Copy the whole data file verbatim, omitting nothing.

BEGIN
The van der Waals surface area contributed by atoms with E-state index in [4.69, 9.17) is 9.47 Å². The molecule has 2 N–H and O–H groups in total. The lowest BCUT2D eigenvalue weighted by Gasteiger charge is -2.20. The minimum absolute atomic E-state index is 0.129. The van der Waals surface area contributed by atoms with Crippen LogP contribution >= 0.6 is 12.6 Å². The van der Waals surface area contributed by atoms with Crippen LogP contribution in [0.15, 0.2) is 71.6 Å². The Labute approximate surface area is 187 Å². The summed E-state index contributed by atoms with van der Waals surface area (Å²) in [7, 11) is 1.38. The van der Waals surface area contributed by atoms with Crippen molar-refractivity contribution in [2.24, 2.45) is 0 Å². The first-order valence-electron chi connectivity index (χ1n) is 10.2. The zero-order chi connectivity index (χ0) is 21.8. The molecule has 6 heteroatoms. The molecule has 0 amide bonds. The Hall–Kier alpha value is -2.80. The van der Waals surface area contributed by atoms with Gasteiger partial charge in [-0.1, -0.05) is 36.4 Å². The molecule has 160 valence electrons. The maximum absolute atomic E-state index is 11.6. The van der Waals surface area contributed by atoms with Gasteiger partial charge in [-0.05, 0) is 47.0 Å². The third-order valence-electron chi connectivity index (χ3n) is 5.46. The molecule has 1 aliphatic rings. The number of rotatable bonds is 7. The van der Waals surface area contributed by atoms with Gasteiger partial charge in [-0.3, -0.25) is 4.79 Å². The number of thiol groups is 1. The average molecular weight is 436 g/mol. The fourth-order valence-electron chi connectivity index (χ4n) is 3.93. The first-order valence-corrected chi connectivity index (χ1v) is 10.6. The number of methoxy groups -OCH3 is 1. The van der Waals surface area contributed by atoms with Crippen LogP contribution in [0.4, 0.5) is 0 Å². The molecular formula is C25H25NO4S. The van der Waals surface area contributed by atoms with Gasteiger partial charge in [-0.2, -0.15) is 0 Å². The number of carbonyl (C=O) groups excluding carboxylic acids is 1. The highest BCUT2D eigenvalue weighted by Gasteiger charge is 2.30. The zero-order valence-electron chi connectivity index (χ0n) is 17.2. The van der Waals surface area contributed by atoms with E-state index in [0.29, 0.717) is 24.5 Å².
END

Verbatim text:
The van der Waals surface area contributed by atoms with E-state index in [4.69, 9.17) is 9.47 Å². The molecule has 2 N–H and O–H groups in total. The lowest BCUT2D eigenvalue weighted by Gasteiger charge is -2.20. The minimum absolute atomic E-state index is 0.129. The van der Waals surface area contributed by atoms with Crippen LogP contribution >= 0.6 is 12.6 Å². The van der Waals surface area contributed by atoms with Crippen LogP contribution in [0.15, 0.2) is 71.6 Å². The Labute approximate surface area is 187 Å². The summed E-state index contributed by atoms with van der Waals surface area (Å²) in [7, 11) is 1.38. The van der Waals surface area contributed by atoms with Crippen molar-refractivity contribution in [2.24, 2.45) is 0 Å². The first-order valence-electron chi connectivity index (χ1n) is 10.2. The zero-order chi connectivity index (χ0) is 21.8. The molecule has 6 heteroatoms. The molecule has 0 amide bonds. The Hall–Kier alpha value is -2.80. The van der Waals surface area contributed by atoms with Gasteiger partial charge in [-0.1, -0.05) is 36.4 Å². The molecule has 160 valence electrons. The maximum absolute atomic E-state index is 11.6. The van der Waals surface area contributed by atoms with Gasteiger partial charge in [-0.05, 0) is 47.0 Å². The third-order valence-electron chi connectivity index (χ3n) is 5.46. The molecule has 1 aliphatic rings. The number of rotatable bonds is 7. The van der Waals surface area contributed by atoms with Gasteiger partial charge in [-0.3, -0.25) is 4.79 Å². The number of thiol groups is 1. The average molecular weight is 436 g/mol. The fourth-order valence-electron chi connectivity index (χ4n) is 3.93. The first-order valence-corrected chi connectivity index (χ1v) is 10.6. The number of methoxy groups -OCH3 is 1. The van der Waals surface area contributed by atoms with Crippen LogP contribution in [0.4, 0.5) is 0 Å². The molecular formula is C25H25NO4S. The van der Waals surface area contributed by atoms with Gasteiger partial charge in [-0.2, -0.15) is 0 Å². The number of carbonyl (C=O) groups excluding carboxylic acids is 1. The highest BCUT2D eigenvalue weighted by Gasteiger charge is 2.30. The zero-order valence-electron chi connectivity index (χ0n) is 17.2. The van der Waals surface area contributed by atoms with E-state index in [0.29, 0.717) is 24.5 Å².